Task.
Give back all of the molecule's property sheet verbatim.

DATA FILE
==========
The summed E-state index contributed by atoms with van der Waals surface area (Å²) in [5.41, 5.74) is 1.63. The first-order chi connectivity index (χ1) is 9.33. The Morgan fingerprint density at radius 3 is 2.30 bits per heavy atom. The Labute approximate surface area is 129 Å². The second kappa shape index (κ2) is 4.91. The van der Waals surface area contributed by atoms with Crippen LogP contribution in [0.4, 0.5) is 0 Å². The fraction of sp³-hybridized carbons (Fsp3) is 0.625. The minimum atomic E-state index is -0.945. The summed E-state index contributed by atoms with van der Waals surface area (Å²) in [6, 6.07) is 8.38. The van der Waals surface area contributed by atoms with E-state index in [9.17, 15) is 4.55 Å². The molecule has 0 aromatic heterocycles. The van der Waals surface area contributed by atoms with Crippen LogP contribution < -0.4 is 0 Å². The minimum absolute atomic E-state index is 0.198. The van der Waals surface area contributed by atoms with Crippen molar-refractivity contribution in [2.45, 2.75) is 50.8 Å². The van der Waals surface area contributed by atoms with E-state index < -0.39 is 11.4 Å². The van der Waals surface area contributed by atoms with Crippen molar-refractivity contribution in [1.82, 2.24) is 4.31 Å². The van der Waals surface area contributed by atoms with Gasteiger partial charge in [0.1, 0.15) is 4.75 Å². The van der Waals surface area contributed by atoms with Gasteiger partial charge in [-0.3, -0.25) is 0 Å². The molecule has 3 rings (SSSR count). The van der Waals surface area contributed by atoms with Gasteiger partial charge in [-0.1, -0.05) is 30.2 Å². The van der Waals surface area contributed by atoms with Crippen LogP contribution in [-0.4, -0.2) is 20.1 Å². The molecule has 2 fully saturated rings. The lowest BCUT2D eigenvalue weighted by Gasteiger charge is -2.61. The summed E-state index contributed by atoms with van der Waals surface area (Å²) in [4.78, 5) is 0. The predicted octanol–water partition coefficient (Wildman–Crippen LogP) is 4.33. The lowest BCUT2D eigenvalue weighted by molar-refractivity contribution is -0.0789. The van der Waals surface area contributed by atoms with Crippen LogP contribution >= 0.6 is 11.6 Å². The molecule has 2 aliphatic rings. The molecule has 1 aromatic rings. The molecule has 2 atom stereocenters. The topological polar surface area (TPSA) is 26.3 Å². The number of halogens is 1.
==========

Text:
The summed E-state index contributed by atoms with van der Waals surface area (Å²) in [5.41, 5.74) is 1.63. The first-order chi connectivity index (χ1) is 9.33. The Morgan fingerprint density at radius 3 is 2.30 bits per heavy atom. The Labute approximate surface area is 129 Å². The second kappa shape index (κ2) is 4.91. The van der Waals surface area contributed by atoms with Crippen LogP contribution in [0.4, 0.5) is 0 Å². The fraction of sp³-hybridized carbons (Fsp3) is 0.625. The minimum atomic E-state index is -0.945. The summed E-state index contributed by atoms with van der Waals surface area (Å²) in [6, 6.07) is 8.38. The van der Waals surface area contributed by atoms with E-state index in [9.17, 15) is 4.55 Å². The molecule has 0 aromatic heterocycles. The van der Waals surface area contributed by atoms with Crippen LogP contribution < -0.4 is 0 Å². The minimum absolute atomic E-state index is 0.198. The van der Waals surface area contributed by atoms with Crippen molar-refractivity contribution in [2.45, 2.75) is 50.8 Å². The van der Waals surface area contributed by atoms with E-state index < -0.39 is 11.4 Å². The van der Waals surface area contributed by atoms with Crippen molar-refractivity contribution in [1.82, 2.24) is 4.31 Å². The van der Waals surface area contributed by atoms with Gasteiger partial charge in [0.1, 0.15) is 4.75 Å². The van der Waals surface area contributed by atoms with Gasteiger partial charge in [-0.3, -0.25) is 0 Å². The molecule has 3 rings (SSSR count). The van der Waals surface area contributed by atoms with Gasteiger partial charge in [-0.1, -0.05) is 30.2 Å². The van der Waals surface area contributed by atoms with Crippen LogP contribution in [-0.4, -0.2) is 20.1 Å². The molecule has 2 fully saturated rings. The lowest BCUT2D eigenvalue weighted by Gasteiger charge is -2.61. The summed E-state index contributed by atoms with van der Waals surface area (Å²) in [4.78, 5) is 0. The predicted octanol–water partition coefficient (Wildman–Crippen LogP) is 4.33. The lowest BCUT2D eigenvalue weighted by molar-refractivity contribution is -0.0789. The van der Waals surface area contributed by atoms with Crippen LogP contribution >= 0.6 is 11.6 Å². The molecule has 2 aliphatic rings. The molecule has 1 aromatic rings. The molecule has 2 atom stereocenters. The topological polar surface area (TPSA) is 26.3 Å². The number of halogens is 1.